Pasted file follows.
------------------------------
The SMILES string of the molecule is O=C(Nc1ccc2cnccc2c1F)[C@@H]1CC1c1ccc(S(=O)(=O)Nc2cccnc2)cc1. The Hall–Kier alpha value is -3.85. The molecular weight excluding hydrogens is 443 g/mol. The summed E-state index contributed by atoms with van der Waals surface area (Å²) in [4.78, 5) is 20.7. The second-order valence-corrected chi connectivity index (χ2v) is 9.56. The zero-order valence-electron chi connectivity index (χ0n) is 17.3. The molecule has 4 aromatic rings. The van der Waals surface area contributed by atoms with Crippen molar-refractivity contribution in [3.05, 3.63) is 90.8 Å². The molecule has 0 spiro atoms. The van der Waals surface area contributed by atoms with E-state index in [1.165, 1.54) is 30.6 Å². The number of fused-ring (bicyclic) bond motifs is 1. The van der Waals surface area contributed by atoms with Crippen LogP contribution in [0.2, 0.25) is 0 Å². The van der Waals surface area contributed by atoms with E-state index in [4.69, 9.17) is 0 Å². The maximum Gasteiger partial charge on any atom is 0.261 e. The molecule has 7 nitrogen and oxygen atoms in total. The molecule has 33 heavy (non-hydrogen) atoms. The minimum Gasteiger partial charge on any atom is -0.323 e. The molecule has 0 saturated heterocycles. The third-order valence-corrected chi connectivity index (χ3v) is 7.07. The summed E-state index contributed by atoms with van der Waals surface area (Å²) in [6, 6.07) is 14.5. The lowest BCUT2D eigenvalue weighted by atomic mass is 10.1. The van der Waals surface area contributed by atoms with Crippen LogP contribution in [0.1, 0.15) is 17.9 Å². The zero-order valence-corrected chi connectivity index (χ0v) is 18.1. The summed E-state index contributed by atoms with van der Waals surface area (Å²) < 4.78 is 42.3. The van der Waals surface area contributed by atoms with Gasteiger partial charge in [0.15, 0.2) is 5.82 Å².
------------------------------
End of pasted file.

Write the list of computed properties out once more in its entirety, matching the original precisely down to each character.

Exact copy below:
The SMILES string of the molecule is O=C(Nc1ccc2cnccc2c1F)[C@@H]1CC1c1ccc(S(=O)(=O)Nc2cccnc2)cc1. The Hall–Kier alpha value is -3.85. The molecular weight excluding hydrogens is 443 g/mol. The summed E-state index contributed by atoms with van der Waals surface area (Å²) in [4.78, 5) is 20.7. The second-order valence-corrected chi connectivity index (χ2v) is 9.56. The zero-order valence-electron chi connectivity index (χ0n) is 17.3. The molecule has 4 aromatic rings. The van der Waals surface area contributed by atoms with Crippen molar-refractivity contribution in [3.05, 3.63) is 90.8 Å². The molecule has 0 spiro atoms. The van der Waals surface area contributed by atoms with E-state index in [1.165, 1.54) is 30.6 Å². The number of fused-ring (bicyclic) bond motifs is 1. The van der Waals surface area contributed by atoms with Crippen LogP contribution in [0.2, 0.25) is 0 Å². The van der Waals surface area contributed by atoms with E-state index in [4.69, 9.17) is 0 Å². The maximum Gasteiger partial charge on any atom is 0.261 e. The molecule has 7 nitrogen and oxygen atoms in total. The molecule has 33 heavy (non-hydrogen) atoms. The minimum Gasteiger partial charge on any atom is -0.323 e. The molecule has 0 saturated heterocycles. The third-order valence-corrected chi connectivity index (χ3v) is 7.07. The summed E-state index contributed by atoms with van der Waals surface area (Å²) in [6, 6.07) is 14.5. The lowest BCUT2D eigenvalue weighted by atomic mass is 10.1. The van der Waals surface area contributed by atoms with Crippen LogP contribution in [0.1, 0.15) is 17.9 Å². The zero-order valence-corrected chi connectivity index (χ0v) is 18.1. The summed E-state index contributed by atoms with van der Waals surface area (Å²) < 4.78 is 42.3. The van der Waals surface area contributed by atoms with Gasteiger partial charge in [0.15, 0.2) is 5.82 Å².